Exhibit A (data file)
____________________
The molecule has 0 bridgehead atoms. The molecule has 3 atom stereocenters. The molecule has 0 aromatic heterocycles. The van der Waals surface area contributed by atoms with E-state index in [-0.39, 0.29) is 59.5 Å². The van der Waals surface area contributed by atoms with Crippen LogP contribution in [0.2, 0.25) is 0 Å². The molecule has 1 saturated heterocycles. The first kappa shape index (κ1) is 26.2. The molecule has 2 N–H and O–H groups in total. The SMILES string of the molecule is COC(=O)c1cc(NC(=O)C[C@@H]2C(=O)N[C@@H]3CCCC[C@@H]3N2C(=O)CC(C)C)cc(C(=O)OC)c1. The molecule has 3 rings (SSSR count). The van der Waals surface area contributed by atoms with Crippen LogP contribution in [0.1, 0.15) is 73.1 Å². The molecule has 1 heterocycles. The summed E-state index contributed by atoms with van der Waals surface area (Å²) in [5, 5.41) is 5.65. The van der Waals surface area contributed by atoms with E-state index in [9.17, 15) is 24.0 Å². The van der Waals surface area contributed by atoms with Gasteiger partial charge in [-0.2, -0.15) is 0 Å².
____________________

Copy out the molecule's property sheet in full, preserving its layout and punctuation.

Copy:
The molecule has 0 bridgehead atoms. The molecule has 3 atom stereocenters. The molecule has 0 aromatic heterocycles. The van der Waals surface area contributed by atoms with E-state index in [-0.39, 0.29) is 59.5 Å². The van der Waals surface area contributed by atoms with Crippen LogP contribution in [0.2, 0.25) is 0 Å². The molecule has 1 saturated heterocycles. The first kappa shape index (κ1) is 26.2. The molecule has 2 N–H and O–H groups in total. The SMILES string of the molecule is COC(=O)c1cc(NC(=O)C[C@@H]2C(=O)N[C@@H]3CCCC[C@@H]3N2C(=O)CC(C)C)cc(C(=O)OC)c1. The molecule has 3 rings (SSSR count). The van der Waals surface area contributed by atoms with Crippen LogP contribution in [0.1, 0.15) is 73.1 Å². The molecule has 1 heterocycles. The summed E-state index contributed by atoms with van der Waals surface area (Å²) in [5, 5.41) is 5.65. The van der Waals surface area contributed by atoms with E-state index in [9.17, 15) is 24.0 Å². The van der Waals surface area contributed by atoms with Gasteiger partial charge in [-0.2, -0.15) is 0 Å².